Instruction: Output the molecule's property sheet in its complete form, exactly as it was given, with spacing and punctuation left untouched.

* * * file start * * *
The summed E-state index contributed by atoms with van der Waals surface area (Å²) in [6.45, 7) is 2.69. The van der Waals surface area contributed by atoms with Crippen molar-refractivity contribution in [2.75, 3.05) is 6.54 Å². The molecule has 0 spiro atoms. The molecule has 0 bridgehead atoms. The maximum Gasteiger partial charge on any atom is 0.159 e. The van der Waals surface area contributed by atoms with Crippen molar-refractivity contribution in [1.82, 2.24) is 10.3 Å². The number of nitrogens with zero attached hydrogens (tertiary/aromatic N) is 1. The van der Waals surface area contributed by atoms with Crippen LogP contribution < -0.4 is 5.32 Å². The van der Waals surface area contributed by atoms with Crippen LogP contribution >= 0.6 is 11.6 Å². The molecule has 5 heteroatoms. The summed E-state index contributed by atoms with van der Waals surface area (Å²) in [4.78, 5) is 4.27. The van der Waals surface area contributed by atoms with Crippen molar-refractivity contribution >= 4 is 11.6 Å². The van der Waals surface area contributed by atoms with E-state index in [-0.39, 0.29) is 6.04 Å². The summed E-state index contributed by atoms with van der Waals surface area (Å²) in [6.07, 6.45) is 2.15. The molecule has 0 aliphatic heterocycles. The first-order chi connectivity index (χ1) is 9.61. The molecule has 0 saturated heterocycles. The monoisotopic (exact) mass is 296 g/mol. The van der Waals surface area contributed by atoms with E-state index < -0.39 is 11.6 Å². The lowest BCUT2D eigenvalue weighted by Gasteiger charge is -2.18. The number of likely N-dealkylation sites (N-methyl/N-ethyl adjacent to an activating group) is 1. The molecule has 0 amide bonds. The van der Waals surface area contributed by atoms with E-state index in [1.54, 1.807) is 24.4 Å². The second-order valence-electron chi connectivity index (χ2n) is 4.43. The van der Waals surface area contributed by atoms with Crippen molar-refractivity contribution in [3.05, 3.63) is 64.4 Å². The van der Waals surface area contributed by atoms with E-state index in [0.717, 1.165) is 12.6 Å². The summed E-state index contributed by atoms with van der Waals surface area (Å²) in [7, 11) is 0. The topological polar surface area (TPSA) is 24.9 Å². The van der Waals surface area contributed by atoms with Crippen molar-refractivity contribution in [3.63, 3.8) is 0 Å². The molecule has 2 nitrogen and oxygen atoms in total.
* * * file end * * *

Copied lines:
The summed E-state index contributed by atoms with van der Waals surface area (Å²) in [6.45, 7) is 2.69. The van der Waals surface area contributed by atoms with Crippen molar-refractivity contribution in [2.75, 3.05) is 6.54 Å². The molecule has 0 spiro atoms. The molecule has 0 bridgehead atoms. The maximum Gasteiger partial charge on any atom is 0.159 e. The van der Waals surface area contributed by atoms with Crippen molar-refractivity contribution in [1.82, 2.24) is 10.3 Å². The number of nitrogens with zero attached hydrogens (tertiary/aromatic N) is 1. The van der Waals surface area contributed by atoms with Crippen LogP contribution < -0.4 is 5.32 Å². The van der Waals surface area contributed by atoms with Crippen LogP contribution >= 0.6 is 11.6 Å². The molecule has 5 heteroatoms. The summed E-state index contributed by atoms with van der Waals surface area (Å²) in [4.78, 5) is 4.27. The van der Waals surface area contributed by atoms with Crippen molar-refractivity contribution >= 4 is 11.6 Å². The van der Waals surface area contributed by atoms with E-state index in [-0.39, 0.29) is 6.04 Å². The summed E-state index contributed by atoms with van der Waals surface area (Å²) in [6.07, 6.45) is 2.15. The molecule has 0 aliphatic heterocycles. The first-order chi connectivity index (χ1) is 9.61. The molecule has 0 saturated heterocycles. The monoisotopic (exact) mass is 296 g/mol. The van der Waals surface area contributed by atoms with E-state index < -0.39 is 11.6 Å². The lowest BCUT2D eigenvalue weighted by Gasteiger charge is -2.18. The number of likely N-dealkylation sites (N-methyl/N-ethyl adjacent to an activating group) is 1. The molecule has 0 amide bonds. The van der Waals surface area contributed by atoms with E-state index in [1.54, 1.807) is 24.4 Å². The second-order valence-electron chi connectivity index (χ2n) is 4.43. The van der Waals surface area contributed by atoms with Crippen molar-refractivity contribution in [3.05, 3.63) is 64.4 Å². The van der Waals surface area contributed by atoms with E-state index in [0.717, 1.165) is 12.6 Å². The summed E-state index contributed by atoms with van der Waals surface area (Å²) in [7, 11) is 0. The topological polar surface area (TPSA) is 24.9 Å². The van der Waals surface area contributed by atoms with Crippen molar-refractivity contribution in [3.63, 3.8) is 0 Å². The molecule has 2 nitrogen and oxygen atoms in total.